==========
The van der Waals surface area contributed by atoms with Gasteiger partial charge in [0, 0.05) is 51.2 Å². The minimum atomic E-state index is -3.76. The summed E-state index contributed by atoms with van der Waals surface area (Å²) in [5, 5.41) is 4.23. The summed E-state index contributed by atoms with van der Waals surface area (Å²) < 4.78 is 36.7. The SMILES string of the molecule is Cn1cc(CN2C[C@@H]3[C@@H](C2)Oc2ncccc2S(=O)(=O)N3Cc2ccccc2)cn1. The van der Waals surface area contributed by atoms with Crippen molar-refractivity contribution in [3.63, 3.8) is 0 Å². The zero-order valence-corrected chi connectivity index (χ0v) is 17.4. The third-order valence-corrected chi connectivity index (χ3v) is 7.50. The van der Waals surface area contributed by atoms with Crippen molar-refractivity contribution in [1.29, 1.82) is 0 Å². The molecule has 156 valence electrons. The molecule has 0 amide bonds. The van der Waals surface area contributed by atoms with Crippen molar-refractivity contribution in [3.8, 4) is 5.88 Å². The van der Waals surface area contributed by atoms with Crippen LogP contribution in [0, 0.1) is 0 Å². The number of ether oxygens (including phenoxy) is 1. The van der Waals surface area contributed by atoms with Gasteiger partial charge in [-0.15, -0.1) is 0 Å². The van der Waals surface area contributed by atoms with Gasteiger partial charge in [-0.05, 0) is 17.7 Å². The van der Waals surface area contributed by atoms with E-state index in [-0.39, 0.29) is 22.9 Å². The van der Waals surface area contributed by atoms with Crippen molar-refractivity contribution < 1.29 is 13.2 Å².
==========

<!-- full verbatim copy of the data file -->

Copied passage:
The van der Waals surface area contributed by atoms with Gasteiger partial charge in [0, 0.05) is 51.2 Å². The minimum atomic E-state index is -3.76. The summed E-state index contributed by atoms with van der Waals surface area (Å²) in [5, 5.41) is 4.23. The summed E-state index contributed by atoms with van der Waals surface area (Å²) < 4.78 is 36.7. The SMILES string of the molecule is Cn1cc(CN2C[C@@H]3[C@@H](C2)Oc2ncccc2S(=O)(=O)N3Cc2ccccc2)cn1. The van der Waals surface area contributed by atoms with Crippen molar-refractivity contribution in [3.63, 3.8) is 0 Å². The zero-order valence-corrected chi connectivity index (χ0v) is 17.4. The third-order valence-corrected chi connectivity index (χ3v) is 7.50. The van der Waals surface area contributed by atoms with Crippen molar-refractivity contribution in [1.29, 1.82) is 0 Å². The molecule has 156 valence electrons. The molecule has 0 amide bonds. The van der Waals surface area contributed by atoms with Crippen molar-refractivity contribution in [3.8, 4) is 5.88 Å². The van der Waals surface area contributed by atoms with Crippen LogP contribution in [0, 0.1) is 0 Å². The number of ether oxygens (including phenoxy) is 1. The van der Waals surface area contributed by atoms with Gasteiger partial charge in [-0.15, -0.1) is 0 Å². The van der Waals surface area contributed by atoms with Gasteiger partial charge in [-0.05, 0) is 17.7 Å². The van der Waals surface area contributed by atoms with E-state index in [-0.39, 0.29) is 22.9 Å². The van der Waals surface area contributed by atoms with Crippen molar-refractivity contribution < 1.29 is 13.2 Å².